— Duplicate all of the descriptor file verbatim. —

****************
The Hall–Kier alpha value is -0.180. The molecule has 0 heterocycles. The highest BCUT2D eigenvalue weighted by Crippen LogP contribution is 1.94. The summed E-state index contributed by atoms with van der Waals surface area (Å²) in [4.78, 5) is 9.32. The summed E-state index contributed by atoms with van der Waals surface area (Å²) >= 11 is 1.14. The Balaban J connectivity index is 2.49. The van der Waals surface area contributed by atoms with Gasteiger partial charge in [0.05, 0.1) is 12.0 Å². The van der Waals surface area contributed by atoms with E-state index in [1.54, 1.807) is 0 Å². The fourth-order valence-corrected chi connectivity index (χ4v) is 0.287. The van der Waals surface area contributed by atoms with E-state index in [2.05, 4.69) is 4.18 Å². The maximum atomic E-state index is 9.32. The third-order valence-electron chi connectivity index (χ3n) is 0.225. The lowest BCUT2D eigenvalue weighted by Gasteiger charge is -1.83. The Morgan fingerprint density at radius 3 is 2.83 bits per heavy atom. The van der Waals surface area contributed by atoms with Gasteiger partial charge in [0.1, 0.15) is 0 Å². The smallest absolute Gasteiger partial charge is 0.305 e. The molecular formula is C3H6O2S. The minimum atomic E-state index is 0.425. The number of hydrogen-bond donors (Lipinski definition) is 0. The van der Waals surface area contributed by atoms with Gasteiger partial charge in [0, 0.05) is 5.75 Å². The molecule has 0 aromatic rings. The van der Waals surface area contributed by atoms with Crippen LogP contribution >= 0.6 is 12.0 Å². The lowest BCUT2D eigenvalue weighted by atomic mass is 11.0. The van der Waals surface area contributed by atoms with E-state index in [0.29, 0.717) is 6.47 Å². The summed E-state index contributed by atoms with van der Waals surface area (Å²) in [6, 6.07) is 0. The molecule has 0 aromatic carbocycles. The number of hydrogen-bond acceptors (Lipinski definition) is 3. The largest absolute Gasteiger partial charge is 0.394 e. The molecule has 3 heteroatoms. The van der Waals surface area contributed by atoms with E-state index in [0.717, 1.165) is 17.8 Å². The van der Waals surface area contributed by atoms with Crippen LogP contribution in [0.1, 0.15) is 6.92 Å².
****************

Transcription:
The Hall–Kier alpha value is -0.180. The molecule has 0 heterocycles. The highest BCUT2D eigenvalue weighted by Crippen LogP contribution is 1.94. The summed E-state index contributed by atoms with van der Waals surface area (Å²) in [4.78, 5) is 9.32. The summed E-state index contributed by atoms with van der Waals surface area (Å²) >= 11 is 1.14. The Balaban J connectivity index is 2.49. The van der Waals surface area contributed by atoms with Gasteiger partial charge in [0.05, 0.1) is 12.0 Å². The van der Waals surface area contributed by atoms with E-state index in [1.54, 1.807) is 0 Å². The fourth-order valence-corrected chi connectivity index (χ4v) is 0.287. The van der Waals surface area contributed by atoms with E-state index in [2.05, 4.69) is 4.18 Å². The maximum atomic E-state index is 9.32. The third-order valence-electron chi connectivity index (χ3n) is 0.225. The lowest BCUT2D eigenvalue weighted by Gasteiger charge is -1.83. The Morgan fingerprint density at radius 3 is 2.83 bits per heavy atom. The van der Waals surface area contributed by atoms with Gasteiger partial charge in [0.1, 0.15) is 0 Å². The smallest absolute Gasteiger partial charge is 0.305 e. The molecular formula is C3H6O2S. The minimum atomic E-state index is 0.425. The number of hydrogen-bond donors (Lipinski definition) is 0. The van der Waals surface area contributed by atoms with Gasteiger partial charge in [0, 0.05) is 5.75 Å². The molecule has 0 aromatic rings. The van der Waals surface area contributed by atoms with Crippen LogP contribution >= 0.6 is 12.0 Å². The lowest BCUT2D eigenvalue weighted by atomic mass is 11.0. The van der Waals surface area contributed by atoms with E-state index in [0.29, 0.717) is 6.47 Å². The summed E-state index contributed by atoms with van der Waals surface area (Å²) in [6, 6.07) is 0. The molecule has 0 aromatic carbocycles. The number of hydrogen-bond acceptors (Lipinski definition) is 3. The largest absolute Gasteiger partial charge is 0.394 e. The molecule has 3 heteroatoms. The van der Waals surface area contributed by atoms with E-state index in [0.717, 1.165) is 17.8 Å². The van der Waals surface area contributed by atoms with Crippen LogP contribution in [0.1, 0.15) is 6.92 Å².